The third phase is Norming. In this phase, "Resolved disagreements and personality clashes result in greater intimacy, and a spirit of co-operation emerges."  This is the phase where the crew begins to accept responsibility for their respective roles and work towards the common goal or mission. Crew members begin to tolerate the differences they have with each other and accept them for who they are and make an effort to move on. During this phase, station life usually becomes better as we get to know each other for "who" we are and learn the details of our family members and our life. You will notice an increase in motivation during this phase as you take pride in each other, your crew, and your fire department.


     The fourth and final phase is Performing. In this phase, "Group norms and roles are established, group members focus on achieving common goals, often reaching an unexpectedly high level of success."  This is the phase that every crew should strive for!  During this phase, members become competent and are able to make decisions without the need of supervision. Usually this is the phase where you are able to jump off the truck and not have to say much to each other because you are already anticipating each other’s next move. You have trained together and been through similar situations before, and know what needs to be done. You know what the expectations are and how you are going to complete the mission. For those of us lucky enough to have been on crews like this, we know there is no better feeling than waking up in the morning and knowing you get to go to work with your best friends!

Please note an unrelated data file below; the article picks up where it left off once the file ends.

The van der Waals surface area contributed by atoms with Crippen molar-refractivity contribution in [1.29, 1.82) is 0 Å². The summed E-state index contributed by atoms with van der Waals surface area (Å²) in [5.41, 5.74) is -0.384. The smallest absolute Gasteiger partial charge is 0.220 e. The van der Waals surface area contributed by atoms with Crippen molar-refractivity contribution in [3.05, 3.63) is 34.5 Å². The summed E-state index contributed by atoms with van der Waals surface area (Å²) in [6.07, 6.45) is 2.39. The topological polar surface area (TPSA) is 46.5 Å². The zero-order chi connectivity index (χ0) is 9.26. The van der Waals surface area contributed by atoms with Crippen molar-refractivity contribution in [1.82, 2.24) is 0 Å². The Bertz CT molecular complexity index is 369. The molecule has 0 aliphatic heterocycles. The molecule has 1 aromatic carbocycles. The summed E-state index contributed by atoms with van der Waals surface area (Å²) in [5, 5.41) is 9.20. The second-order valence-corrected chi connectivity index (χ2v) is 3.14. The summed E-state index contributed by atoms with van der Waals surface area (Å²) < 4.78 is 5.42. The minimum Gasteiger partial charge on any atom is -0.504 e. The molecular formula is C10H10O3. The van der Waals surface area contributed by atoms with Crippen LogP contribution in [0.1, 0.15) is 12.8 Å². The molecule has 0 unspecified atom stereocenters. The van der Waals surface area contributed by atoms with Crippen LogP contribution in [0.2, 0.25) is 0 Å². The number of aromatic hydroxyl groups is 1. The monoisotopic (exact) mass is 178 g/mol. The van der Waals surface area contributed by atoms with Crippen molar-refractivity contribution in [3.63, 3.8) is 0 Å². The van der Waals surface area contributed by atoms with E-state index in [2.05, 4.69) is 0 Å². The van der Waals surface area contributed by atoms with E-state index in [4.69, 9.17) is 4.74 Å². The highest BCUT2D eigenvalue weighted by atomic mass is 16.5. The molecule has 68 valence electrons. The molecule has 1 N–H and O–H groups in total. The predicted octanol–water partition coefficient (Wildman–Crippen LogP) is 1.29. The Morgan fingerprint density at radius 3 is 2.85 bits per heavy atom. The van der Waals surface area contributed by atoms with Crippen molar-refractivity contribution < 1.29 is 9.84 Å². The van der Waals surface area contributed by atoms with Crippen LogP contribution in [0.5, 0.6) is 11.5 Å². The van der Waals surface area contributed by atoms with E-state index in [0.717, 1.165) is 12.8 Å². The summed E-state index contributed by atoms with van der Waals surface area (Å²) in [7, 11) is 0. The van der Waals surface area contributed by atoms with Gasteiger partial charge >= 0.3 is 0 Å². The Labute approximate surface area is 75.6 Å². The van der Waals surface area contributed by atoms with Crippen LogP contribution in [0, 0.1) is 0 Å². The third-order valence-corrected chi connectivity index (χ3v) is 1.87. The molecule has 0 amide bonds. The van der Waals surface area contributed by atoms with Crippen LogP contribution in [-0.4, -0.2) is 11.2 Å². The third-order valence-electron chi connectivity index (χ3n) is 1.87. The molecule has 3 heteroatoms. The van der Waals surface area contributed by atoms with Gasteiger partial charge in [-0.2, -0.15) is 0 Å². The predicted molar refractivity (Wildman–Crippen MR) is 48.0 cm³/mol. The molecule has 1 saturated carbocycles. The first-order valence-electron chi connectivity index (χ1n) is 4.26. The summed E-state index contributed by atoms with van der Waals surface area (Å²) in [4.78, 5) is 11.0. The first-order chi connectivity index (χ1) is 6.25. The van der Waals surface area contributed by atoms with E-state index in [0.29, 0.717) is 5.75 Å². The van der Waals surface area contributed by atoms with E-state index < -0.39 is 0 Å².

Keep in mind that there is no certain timeline that dictates how long each phase takes. In fact, some crews skip phases and are able to go directly to the next. It is imperative that we are able to look inside ourselves and ask the hard questions, "What am I doing to be a positive member of the crew?", "Am I helping my crew advance through these phases or am I the one holding the group up from going on to the next phase?", or "What can I do to help the crew be the best version of itself that it can be?" The minute you are able to put the needs of the team above your own, is the day you become a leader. No matter which phase of this group development you find yourself or your crew in, it is critical that you remind yourself about the power of a positive attitude! ATTITUDES ARE CONTAGIOUS! Keep up the good fight my brothers and sisters and be safe as you work your way through these phases.

Tommy Goran is the Founder of Flashover Leadership, a Fire Engineer/EMT with Columbia MO Fire Department with 9 years in the fire service and a Rescue Specialist for MOTF1. Tommy is also a member of ISFSI and an Advocate for Safety Net of Missouri.

Views: 1835


You need to be a member of Fire Engineering Training Community to add comments!

Join Fire Engineering Training Community

Policy Page


The login above DOES NOT provide access to Fire Engineering magazine archives. Please go here for our archives.


Our contributors' posts are not vetted by the Fire Engineering technical board, and reflect the views and opinions of the individual authors. Anyone is welcome to participate.

For vetted content, please go to

We are excited to have you participate in our discussions and interactive forums. Before you begin posting, please take a moment to read our community policy page.  

Be Alert for Spam
We actively monitor the community for spam, however some does slip through. Please use common sense and caution when clicking links. If you suspect you've been hit by spam, e-mail

FE Podcasts

Check out the most recent episode and schedule of

© 2024   Created by fireeng.   Powered by

Badges  |  Report an Issue  |  Terms of Service